White smoke emerges from WHO negotiations on a resolution on Strengthening clinical trials to provide high-quality evidence on health interventions and to improve research quality and coordination

At around 10 PM on Friday evening, 20 May 2022, member states of the World Health Organization (WHO) negotiating on a resolution titled, Strengthening clinical trials to provide high-quality evidence on health interventions and to improve research quality and coordination, reached consensus. To recap, in January 2022, at the 150th session of the WHO Executive Board, the United Kingdom of Great Britain and Northern Ireland proposed a resolution (not formally submitted through the Executive Board), on clinical trials. On 30 March 2022, Knowledge Ecology International (KEI) first published the text of the draft resolution on social media.

Informal consultations on the text, co-chaired by the United Kingdom and Argentina, commenced on 2 March 2022. The final text can be found here: https://www.keionline.org/wp-content/uploads/Strengthening-Clinical-Trials-to-Improve-Public-Health_20May2022_21h30_clean.docx The publication of this resolution as a conference paper for WHA 75 (sans green highlights) is imminent. KEI is still examining the text of this resolution and will provide analysis in due course.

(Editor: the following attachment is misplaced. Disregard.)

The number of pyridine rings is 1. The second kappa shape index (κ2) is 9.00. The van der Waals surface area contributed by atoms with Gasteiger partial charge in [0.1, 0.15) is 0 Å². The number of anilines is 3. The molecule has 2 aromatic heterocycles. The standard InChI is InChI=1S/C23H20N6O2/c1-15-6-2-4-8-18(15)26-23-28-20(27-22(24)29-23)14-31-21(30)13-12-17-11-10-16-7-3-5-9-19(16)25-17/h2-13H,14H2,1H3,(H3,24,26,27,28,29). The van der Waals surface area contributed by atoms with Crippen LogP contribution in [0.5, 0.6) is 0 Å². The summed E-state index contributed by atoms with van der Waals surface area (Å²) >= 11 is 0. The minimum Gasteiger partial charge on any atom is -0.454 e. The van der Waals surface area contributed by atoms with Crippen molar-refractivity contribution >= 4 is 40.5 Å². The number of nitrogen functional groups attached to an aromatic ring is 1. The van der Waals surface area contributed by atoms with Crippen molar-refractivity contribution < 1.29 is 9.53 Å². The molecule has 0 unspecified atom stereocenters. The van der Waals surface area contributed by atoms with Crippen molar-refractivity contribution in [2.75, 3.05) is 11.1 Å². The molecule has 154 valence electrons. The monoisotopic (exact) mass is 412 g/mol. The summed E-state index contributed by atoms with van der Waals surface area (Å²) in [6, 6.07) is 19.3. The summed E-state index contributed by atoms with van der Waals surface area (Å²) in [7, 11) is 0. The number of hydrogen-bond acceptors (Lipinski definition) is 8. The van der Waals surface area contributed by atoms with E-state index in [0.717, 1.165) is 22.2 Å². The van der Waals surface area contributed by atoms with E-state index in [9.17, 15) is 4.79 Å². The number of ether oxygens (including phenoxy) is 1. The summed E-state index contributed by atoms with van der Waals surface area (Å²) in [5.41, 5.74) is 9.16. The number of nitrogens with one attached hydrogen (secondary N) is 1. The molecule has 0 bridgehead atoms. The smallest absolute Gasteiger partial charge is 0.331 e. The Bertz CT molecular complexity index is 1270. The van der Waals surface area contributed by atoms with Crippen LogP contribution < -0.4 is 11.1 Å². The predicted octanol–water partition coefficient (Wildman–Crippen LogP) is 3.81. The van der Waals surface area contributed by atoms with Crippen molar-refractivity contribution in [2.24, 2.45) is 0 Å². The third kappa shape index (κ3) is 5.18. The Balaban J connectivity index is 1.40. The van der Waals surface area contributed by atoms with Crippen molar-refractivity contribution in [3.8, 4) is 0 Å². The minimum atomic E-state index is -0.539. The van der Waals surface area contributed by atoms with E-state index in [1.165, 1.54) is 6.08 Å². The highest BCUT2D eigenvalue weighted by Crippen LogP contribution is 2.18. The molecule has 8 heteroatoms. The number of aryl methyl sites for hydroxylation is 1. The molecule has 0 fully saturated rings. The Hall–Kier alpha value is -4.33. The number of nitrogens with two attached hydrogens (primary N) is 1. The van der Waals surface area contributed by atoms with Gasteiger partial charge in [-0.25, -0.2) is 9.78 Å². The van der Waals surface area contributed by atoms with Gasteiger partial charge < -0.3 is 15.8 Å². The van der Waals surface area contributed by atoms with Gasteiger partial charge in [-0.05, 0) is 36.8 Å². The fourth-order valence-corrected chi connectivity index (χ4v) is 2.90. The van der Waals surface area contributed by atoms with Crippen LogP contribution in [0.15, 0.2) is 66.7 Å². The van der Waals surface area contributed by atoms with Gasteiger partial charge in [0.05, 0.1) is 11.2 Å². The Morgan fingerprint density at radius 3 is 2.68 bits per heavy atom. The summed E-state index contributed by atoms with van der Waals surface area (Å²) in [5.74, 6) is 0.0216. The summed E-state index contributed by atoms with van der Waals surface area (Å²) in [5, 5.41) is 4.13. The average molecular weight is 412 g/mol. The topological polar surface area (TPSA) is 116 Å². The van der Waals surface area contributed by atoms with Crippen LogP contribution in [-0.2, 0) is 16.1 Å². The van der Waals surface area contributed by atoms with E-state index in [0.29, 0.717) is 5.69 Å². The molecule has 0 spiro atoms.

On 24 May 2022, the WHO published the draft text of the clinical trials resolution: A75/A/CONF./9 The co-sponsors of the resolution include Argentina, Peru, and the United Kingdom of Great Britain and Northern Ireland.

Francisco Viegas, Medical Innovation Policy Advisor at the MSF Access Campaign provided the following analysis of the resolution.

The clinical trials (CT) resolution misses the opportunity to embed more ambitious policy recommendations drawing from the lessons learned in the COVID pandemic. The Resolution particularly lacks access conditions and requests for sharing of health technologies developed from clinical trials, particularly publicly funded. These shortcomings have contributed to the ongoing inequity in access to the health technologies developed from trials. The current draft of resolution shies away from including requests for access clauses, affordability considerations, benefit sharing, licensing and transparency of R&D costs early on the CT development. The current draft also does not make concrete commitments to publish clinical trial data within timeframes that are considered the gold standard, reaffirmed by the WHO joint statement on clinical trial transparency in 2017. These aspects should be included in the Resolution and be a part of the best practices to be identified and documented. Also the resolution’s new version removes a relevant mandate for WHO to draft an action plan on the topic of this resolution, being substituted by the preparation of a document of best practices in consultation with relevant stakeholders. Without addressing these missing issues, the resolution would result in a missed opportunity for Member states and NSAs to have a broader and needed discussion to improve the CT policy and status quo framework – which has not ensured access equity due to lacking of access/public health driven mechanisms for clinical trials.